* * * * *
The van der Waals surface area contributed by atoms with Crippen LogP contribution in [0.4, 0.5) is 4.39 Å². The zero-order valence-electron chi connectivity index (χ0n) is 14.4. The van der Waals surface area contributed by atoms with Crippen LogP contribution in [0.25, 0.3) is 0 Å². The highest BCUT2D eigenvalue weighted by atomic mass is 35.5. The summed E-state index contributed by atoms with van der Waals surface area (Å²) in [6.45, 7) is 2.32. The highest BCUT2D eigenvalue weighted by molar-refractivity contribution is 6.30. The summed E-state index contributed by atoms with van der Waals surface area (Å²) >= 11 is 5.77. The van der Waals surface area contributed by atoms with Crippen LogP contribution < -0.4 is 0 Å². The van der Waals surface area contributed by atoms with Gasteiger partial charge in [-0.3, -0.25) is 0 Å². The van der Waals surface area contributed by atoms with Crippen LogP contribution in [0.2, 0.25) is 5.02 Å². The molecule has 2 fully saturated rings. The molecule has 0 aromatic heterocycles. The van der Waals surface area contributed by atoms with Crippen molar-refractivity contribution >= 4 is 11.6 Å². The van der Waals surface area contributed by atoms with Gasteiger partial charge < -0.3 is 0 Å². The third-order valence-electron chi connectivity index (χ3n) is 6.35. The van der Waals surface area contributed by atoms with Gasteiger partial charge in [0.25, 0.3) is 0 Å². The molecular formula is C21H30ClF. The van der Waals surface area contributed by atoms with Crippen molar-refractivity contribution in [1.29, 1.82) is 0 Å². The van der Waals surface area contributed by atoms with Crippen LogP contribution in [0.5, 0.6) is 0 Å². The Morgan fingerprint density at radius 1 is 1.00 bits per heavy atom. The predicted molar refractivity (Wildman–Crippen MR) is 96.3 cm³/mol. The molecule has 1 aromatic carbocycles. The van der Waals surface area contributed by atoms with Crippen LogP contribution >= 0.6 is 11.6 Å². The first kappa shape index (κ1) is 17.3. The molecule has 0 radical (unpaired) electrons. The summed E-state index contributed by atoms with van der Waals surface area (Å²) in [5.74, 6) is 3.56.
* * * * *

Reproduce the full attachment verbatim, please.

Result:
The van der Waals surface area contributed by atoms with Crippen LogP contribution in [0.4, 0.5) is 4.39 Å². The zero-order valence-electron chi connectivity index (χ0n) is 14.4. The van der Waals surface area contributed by atoms with Crippen LogP contribution in [0.25, 0.3) is 0 Å². The highest BCUT2D eigenvalue weighted by atomic mass is 35.5. The summed E-state index contributed by atoms with van der Waals surface area (Å²) in [6.45, 7) is 2.32. The highest BCUT2D eigenvalue weighted by molar-refractivity contribution is 6.30. The summed E-state index contributed by atoms with van der Waals surface area (Å²) >= 11 is 5.77. The van der Waals surface area contributed by atoms with Crippen LogP contribution < -0.4 is 0 Å². The van der Waals surface area contributed by atoms with Gasteiger partial charge in [-0.3, -0.25) is 0 Å². The van der Waals surface area contributed by atoms with Crippen LogP contribution in [0.2, 0.25) is 5.02 Å². The molecule has 2 fully saturated rings. The molecule has 0 aromatic heterocycles. The van der Waals surface area contributed by atoms with Crippen molar-refractivity contribution >= 4 is 11.6 Å². The van der Waals surface area contributed by atoms with Gasteiger partial charge < -0.3 is 0 Å². The third-order valence-electron chi connectivity index (χ3n) is 6.35. The van der Waals surface area contributed by atoms with Gasteiger partial charge in [0.25, 0.3) is 0 Å². The molecular formula is C21H30ClF. The van der Waals surface area contributed by atoms with Crippen molar-refractivity contribution in [1.29, 1.82) is 0 Å². The van der Waals surface area contributed by atoms with Crippen LogP contribution in [0.5, 0.6) is 0 Å². The Morgan fingerprint density at radius 1 is 1.00 bits per heavy atom. The predicted molar refractivity (Wildman–Crippen MR) is 96.3 cm³/mol. The molecule has 1 aromatic carbocycles. The van der Waals surface area contributed by atoms with Crippen LogP contribution >= 0.6 is 11.6 Å². The first kappa shape index (κ1) is 17.3. The molecule has 0 radical (unpaired) electrons. The summed E-state index contributed by atoms with van der Waals surface area (Å²) in [5.74, 6) is 3.56.